Top Scoops

Book Reviews | Gordon Campbell | Scoop News | Wellington Scoop | Community Scoop | Search

 

The Antidote To House Hunting Woes

As a 20 or 30 something, you would be forgiven for feeling like you’re stuck between a rock and a hard place; rent takes a significant portion of income every week, making it impossible to save for a deposit for your own place that gets larger and larger every year. It’s not the smashed avocado’s and latte’s, nor is it a lack of desire. The articles in the Herald and Stuff about the 23 year old buying her third property are an extra kick in the guts until you read later down the article, she ‘received a leg up from her parents’.

Real estate agencies seem to be selling a record number of properties each month, implying there are more and more properties being sold, however, none accessible to you. The affordable and aspirational end of the property market are drastically undersupplied, meaning first home buyers are competing with buyers that have already built up significant equity and cash reserves over time, for property that as a whole, is of an overall poor standard.

You’d also be forgiven for feeling down after finally scraping your deposit together, finding the perfect place for your first home, getting preapproval from the bank then going to an auction where the opening bid is higher than your absolute maximum price (for the 4th of 5th time). You consider if the city you’re in is the one for you.

*

The above was the reality for myself, and still is for most of my peers - I’m 23 years old and purchased my first property at the end of last year. The way I purchased mine was different to the traditional model described above that worked for my parents, however demonstrably won’t work for my peers. Income to house price ratios were sitting at 4x-5x 40 years ago, with Auckland now nearing closer to 10x.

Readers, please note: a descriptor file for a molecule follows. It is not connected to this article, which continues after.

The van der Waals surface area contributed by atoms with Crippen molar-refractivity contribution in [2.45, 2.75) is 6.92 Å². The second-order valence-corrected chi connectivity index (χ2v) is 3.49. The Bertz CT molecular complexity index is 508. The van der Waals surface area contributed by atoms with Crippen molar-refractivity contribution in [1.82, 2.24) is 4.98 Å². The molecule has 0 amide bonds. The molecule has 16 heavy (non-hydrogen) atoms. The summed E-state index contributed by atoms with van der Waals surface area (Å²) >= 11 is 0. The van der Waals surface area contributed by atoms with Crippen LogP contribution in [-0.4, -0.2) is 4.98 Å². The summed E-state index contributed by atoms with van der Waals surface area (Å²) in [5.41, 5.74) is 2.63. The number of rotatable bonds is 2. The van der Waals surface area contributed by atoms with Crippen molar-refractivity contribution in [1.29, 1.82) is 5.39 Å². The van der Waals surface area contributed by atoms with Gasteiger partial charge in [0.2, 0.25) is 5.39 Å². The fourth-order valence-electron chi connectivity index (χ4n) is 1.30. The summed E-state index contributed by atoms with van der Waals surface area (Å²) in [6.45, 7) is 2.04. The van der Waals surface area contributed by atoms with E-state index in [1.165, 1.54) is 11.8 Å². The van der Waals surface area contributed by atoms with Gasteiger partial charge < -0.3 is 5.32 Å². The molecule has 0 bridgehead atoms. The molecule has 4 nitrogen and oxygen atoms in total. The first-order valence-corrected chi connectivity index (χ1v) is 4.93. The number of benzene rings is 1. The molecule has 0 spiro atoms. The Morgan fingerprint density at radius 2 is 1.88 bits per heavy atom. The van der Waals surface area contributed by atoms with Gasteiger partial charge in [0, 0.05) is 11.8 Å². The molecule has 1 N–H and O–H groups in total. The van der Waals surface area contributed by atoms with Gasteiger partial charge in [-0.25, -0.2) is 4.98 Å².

I work for Du Val Group, NZ’s largest suburban apartment developer in their Capital Partners division, so my job is to find the money to finance and build over 500 properties at a time. Prior to this I worked for Westpac Bank in the head office in Credit Risk and Lending; I started on the phone helping people with loans and credit card applications, working my way up to assess the bank’s risk tolerance for lending on residential property. I am very fortunate in my working career to have had a look ‘behind the scenes’ of finance and property in New Zealand and have picked up some valuable insights along the way.

My first insight is that price is not the problem. Being of the millennial generation (just), I don’t make friends saying this. Price is a symptom of market conditions, and at the moment, the market is undersupplied, especially in the aspirational end where first home buyers shop. This is economics 101, price will increase if demand increases at a greater level than supply, until an equilibrium is reached. Most of the tinkering with LVR’s, taxes and other fiscal and monetary brakes to stymie price creep have drastic unintended consequences that can make it even more difficult for my generation to get on the ladder. I have written a further article on this here.

The next insight is a prevailing lack of knowledge. The scenario painted above is the standard model, especially as real estate agents are incentivised to let properties run at auction, knowing there is upwards price pressure based on constrained supply. I bought my property Off the Plans from Du Val along with my partner and another friend in October last year. ‘Off-the-Plans’ purchasing has been around for a while, however isn’t given much media attention nor strong market attention. I chose to purchase off the plans for a few reasons, mostly around bringing certainty to my property journey.

Buying off the plans meant that we purchased a brand new, 2 bedroom, fully furnished (beds, TV, whiteware etc.) freehold apartment in the heart of Mount Wellington for $650,000. This apartment won’t be built ready for me to move in until mid-2022. During that time, I expect the value of the property to have gone up through natural appreciation. As this was our first home, we were eligible to receive the home start grant from the government agency, Kainga Ora, where for a new build we received $20,000 unencumbered towards our deposit - this again is not widely known. We were required to pay a 10% deposit to secure the property off Du Val which meant that after the $20,000 grant, we now needed to come up with $45,000 or $15,000 each. Suddenly the deposit required had shrunk from a big daunting $130,000 to a tangible $15,000. This $15,000 included our kiwisavers, so after each accessing the funds available there, we each only needed to put a further few thousand dollars towards our deposit and, Bam! just like that we had a property.